whiff

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*whiff of something

 
1. . Lit. the smell or odor of something. (*Typically: get ~; catch ~; have ~; take ~; give someone ~.) Did you get a whiff of the turkey roasting? Yummy. I caught a whiff of something rather unpleasant in the attic. I think there is a dead mouse up there.
2. . Fig. a bit of knowledge of something. (*Typically: get ~; catch ~; give someone ~.) The boss got a whiff of the problems in the accounting department. No one will get a whiff of your trouble with the police. I'll see to that.
See also: of, whiff

whiff-sniffer

and wiff-sniffer
n. a prohibitionist; someone always alert for the smell of alcohol on someone’s breath. (Prohibition.) No wiff-sniffer is going to tell me what to do.
References in classic literature ?
No sooner said than the intensely red speck of fire was glowing within the pipe-bowl; and the scarecrow, without waiting for the witch's bidding, applied the tube to his lips and drew in a few short, convulsive whiffs, which soon, however, became regular and equable.
Forthwith, however, as soon as the order was given, there was an intense red glow out of the bowl of the pipe, and a whiff of smoke came from Mother Rigby's lips.
I don't want to set up a hobgoblin in my own corn-patch, and almost at my own doorstep," said Mother Rigby to herself, puffing out a whiff of smoke; "I could do it if I pleased, but I'm tired of doing marvellous things, and so I'll keep within the bounds of every-day business just for variety's sake.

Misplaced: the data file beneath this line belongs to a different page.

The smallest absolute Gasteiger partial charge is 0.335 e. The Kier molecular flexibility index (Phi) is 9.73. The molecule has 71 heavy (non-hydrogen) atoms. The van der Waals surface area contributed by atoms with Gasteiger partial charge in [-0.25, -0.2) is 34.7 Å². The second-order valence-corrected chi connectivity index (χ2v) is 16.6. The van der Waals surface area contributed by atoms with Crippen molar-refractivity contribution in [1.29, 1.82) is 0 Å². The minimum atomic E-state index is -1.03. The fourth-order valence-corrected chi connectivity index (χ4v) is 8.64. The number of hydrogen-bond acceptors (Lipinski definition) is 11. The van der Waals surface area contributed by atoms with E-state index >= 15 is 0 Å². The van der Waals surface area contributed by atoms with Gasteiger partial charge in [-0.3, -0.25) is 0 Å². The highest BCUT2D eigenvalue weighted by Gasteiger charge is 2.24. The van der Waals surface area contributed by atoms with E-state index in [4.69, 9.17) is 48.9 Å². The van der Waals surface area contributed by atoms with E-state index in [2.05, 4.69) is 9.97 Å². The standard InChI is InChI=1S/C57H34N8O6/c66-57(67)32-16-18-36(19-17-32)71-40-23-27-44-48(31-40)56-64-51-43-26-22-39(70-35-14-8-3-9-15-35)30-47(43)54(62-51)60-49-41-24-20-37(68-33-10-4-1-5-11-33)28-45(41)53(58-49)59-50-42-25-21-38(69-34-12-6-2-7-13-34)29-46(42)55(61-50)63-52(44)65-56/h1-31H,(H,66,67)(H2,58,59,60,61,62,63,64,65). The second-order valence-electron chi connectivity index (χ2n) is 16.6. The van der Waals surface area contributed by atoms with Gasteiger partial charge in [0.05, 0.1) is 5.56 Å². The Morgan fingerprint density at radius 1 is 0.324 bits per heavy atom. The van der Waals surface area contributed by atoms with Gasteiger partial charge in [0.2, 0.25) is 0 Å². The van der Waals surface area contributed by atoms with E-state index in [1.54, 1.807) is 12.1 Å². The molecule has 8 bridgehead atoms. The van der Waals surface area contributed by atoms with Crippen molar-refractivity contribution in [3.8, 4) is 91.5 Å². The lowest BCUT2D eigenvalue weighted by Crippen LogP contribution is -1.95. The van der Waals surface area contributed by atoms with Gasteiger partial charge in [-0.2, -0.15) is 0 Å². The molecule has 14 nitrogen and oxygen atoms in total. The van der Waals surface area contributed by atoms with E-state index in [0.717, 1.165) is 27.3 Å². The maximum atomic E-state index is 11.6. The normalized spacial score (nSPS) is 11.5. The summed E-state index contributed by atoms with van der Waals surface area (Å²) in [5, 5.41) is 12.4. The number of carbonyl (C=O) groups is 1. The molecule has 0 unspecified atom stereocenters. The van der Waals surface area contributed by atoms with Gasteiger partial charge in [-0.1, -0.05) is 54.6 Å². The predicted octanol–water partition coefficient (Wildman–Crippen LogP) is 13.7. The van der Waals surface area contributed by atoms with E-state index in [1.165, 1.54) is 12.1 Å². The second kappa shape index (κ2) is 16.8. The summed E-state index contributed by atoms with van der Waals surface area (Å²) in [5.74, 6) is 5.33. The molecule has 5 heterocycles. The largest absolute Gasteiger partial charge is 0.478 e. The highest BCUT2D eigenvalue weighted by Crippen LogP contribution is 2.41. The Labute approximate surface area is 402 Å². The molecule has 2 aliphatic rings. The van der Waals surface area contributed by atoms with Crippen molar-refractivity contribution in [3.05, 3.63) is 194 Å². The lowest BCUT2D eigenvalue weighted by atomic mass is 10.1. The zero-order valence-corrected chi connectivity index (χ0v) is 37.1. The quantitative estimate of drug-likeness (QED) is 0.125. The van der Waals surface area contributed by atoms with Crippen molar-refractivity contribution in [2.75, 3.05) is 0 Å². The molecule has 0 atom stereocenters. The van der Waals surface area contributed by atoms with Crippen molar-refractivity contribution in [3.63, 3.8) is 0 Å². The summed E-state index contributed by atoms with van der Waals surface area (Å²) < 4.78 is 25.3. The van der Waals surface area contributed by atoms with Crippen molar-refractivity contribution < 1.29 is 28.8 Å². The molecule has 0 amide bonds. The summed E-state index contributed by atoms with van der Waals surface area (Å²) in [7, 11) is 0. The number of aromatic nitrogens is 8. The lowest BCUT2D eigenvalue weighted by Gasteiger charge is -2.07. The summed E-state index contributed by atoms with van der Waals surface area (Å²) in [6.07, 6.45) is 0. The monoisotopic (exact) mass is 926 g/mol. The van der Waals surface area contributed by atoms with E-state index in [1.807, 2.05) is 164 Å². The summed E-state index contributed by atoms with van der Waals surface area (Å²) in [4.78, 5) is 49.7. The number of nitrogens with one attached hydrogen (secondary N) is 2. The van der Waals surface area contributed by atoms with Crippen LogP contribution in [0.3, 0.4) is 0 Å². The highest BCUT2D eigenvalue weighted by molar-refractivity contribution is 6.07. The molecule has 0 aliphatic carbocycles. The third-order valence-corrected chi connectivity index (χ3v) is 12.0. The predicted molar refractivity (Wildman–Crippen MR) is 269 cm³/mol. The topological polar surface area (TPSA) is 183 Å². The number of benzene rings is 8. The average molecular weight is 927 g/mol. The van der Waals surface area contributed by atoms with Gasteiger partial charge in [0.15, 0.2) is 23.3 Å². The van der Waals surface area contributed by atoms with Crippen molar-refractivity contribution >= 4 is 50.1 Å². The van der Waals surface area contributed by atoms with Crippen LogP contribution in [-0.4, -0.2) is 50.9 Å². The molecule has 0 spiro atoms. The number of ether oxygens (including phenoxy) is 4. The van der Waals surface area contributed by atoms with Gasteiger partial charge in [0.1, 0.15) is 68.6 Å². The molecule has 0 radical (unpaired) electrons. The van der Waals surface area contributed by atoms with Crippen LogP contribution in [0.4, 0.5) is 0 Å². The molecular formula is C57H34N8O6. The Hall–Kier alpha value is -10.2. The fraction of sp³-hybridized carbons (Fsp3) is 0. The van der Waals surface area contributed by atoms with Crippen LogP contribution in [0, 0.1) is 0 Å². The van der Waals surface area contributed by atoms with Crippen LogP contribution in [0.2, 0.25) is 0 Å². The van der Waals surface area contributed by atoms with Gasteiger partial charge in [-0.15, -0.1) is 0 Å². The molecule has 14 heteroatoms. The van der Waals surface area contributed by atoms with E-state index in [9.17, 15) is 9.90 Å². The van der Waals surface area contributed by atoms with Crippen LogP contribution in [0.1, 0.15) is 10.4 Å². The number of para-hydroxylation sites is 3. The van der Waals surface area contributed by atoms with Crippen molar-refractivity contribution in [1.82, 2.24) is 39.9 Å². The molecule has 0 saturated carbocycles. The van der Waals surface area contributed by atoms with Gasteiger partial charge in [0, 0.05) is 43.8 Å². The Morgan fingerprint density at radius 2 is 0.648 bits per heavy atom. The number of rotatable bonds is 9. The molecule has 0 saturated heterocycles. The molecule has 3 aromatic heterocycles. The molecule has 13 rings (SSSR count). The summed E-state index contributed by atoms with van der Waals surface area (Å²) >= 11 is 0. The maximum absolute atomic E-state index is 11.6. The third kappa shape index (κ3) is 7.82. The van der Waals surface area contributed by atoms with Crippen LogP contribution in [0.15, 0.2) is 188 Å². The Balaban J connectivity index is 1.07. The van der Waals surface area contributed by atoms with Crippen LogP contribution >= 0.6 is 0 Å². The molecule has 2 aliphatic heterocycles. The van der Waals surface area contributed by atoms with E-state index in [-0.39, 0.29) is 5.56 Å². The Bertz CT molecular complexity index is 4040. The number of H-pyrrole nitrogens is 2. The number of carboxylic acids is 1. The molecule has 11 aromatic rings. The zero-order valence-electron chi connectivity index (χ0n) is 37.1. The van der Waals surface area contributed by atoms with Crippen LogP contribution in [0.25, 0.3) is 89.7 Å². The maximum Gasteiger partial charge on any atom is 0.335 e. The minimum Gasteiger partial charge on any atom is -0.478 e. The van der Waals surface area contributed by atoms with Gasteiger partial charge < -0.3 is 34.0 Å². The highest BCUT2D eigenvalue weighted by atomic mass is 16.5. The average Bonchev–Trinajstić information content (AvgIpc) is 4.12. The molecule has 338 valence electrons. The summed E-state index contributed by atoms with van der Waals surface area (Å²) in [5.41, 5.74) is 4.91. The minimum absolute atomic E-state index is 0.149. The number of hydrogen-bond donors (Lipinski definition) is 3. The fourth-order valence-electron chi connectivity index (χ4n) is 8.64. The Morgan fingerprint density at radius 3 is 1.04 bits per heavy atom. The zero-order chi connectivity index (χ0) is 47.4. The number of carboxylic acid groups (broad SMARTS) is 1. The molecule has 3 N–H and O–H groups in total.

She drew in a long whiff and puffed it forth again into the bar of morning sunshine which struggled through the one dusty pane of her cottage window.
Come, another good stout whiff, and let it be with might and main.
But its efforts, it must be acknowledged, served an excellent purpose; for, with each successive whiff, the figure lost more and more of its dizzy and perplexing tenuity and seemed to take denser substance.
The scarecrow gasped, struggled, and at length emitted a murmur, which was so incorporated with its smoky breath that you could scarcely tell whether it were indeed a voice or only a whiff of tobacco.
said the figure, in a stout voice, and sending forth a courageous whiff of smoke, "I will thrive, if an honest man and a gentleman may
I don't like these boughten scents-- but a whiff of sweet-grass belongs anywhere a lady does.
But no crying, or talking, or hoping, or fearing, could keep off the dreaded Saturday afternoon, or Newman Noggs either; who, punctual to his time, limped up to the door, and breathed a whiff of cordial gin through the keyhole, exactly as such of the church clocks in the neighbourhood as agreed among themselves about the time, struck five.
The epigram, with its faint whiff of the eighties, meant nothing.
A whiff of warm breath, a little soft tuft on its paw--: and immediately wert thou ready to love and lure it.
A whiff of--you know what, and a turn at a certain book which I have had occasion to mention in these pages, composed me, body and mind.
The man glanced at the parish-clerk, whose air of consciousness and importance plainly betokened him to be the person referred to, and, observing that he had taken his pipe from his lips, after a very long whiff to keep it alight, and was evidently about to tell his story without further solicitation, gathered his large coat about him, and shrinking further back was almost lost in the gloom of the spacious chimney-corner, except when the flame, struggling from under a great faggot, whose weight almost crushed it for the time, shot upward with a strong and sudden glare, and illumining his figure for a moment, seemed afterwards to cast it into deeper obscurity than before.
Mr Daisy stopped to take a whiff at his pipe, which was going out, and then proceeded--at first in a snuffling tone, occasioned by keen enjoyment of the tobacco and strong pulling at the pipe, and afterwards with increasing distinctness: